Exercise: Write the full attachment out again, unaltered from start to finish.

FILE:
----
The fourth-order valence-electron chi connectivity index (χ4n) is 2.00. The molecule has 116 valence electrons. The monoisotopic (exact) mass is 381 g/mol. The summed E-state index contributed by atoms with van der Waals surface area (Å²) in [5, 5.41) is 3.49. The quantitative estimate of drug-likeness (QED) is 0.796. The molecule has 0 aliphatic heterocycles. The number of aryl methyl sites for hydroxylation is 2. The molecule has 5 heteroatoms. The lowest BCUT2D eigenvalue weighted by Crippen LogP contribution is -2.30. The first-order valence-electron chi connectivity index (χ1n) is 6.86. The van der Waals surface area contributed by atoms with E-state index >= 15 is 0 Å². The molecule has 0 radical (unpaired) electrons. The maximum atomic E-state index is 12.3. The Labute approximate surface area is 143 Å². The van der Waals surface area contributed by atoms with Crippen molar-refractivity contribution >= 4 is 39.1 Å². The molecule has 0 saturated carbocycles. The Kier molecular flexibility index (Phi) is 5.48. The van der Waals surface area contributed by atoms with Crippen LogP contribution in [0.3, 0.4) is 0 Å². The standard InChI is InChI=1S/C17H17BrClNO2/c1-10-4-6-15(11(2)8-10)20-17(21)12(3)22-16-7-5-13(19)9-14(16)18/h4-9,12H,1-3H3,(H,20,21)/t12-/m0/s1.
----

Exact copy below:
The fourth-order valence-electron chi connectivity index (χ4n) is 2.00. The molecule has 116 valence electrons. The monoisotopic (exact) mass is 381 g/mol. The summed E-state index contributed by atoms with van der Waals surface area (Å²) in [5, 5.41) is 3.49. The quantitative estimate of drug-likeness (QED) is 0.796. The molecule has 0 aliphatic heterocycles. The number of aryl methyl sites for hydroxylation is 2. The molecule has 5 heteroatoms. The lowest BCUT2D eigenvalue weighted by Crippen LogP contribution is -2.30. The first-order valence-electron chi connectivity index (χ1n) is 6.86. The van der Waals surface area contributed by atoms with E-state index >= 15 is 0 Å². The molecule has 0 radical (unpaired) electrons. The maximum atomic E-state index is 12.3. The Labute approximate surface area is 143 Å². The van der Waals surface area contributed by atoms with Crippen molar-refractivity contribution >= 4 is 39.1 Å². The molecule has 0 saturated carbocycles. The Kier molecular flexibility index (Phi) is 5.48. The van der Waals surface area contributed by atoms with Crippen LogP contribution in [0.3, 0.4) is 0 Å². The standard InChI is InChI=1S/C17H17BrClNO2/c1-10-4-6-15(11(2)8-10)20-17(21)12(3)22-16-7-5-13(19)9-14(16)18/h4-9,12H,1-3H3,(H,20,21)/t12-/m0/s1.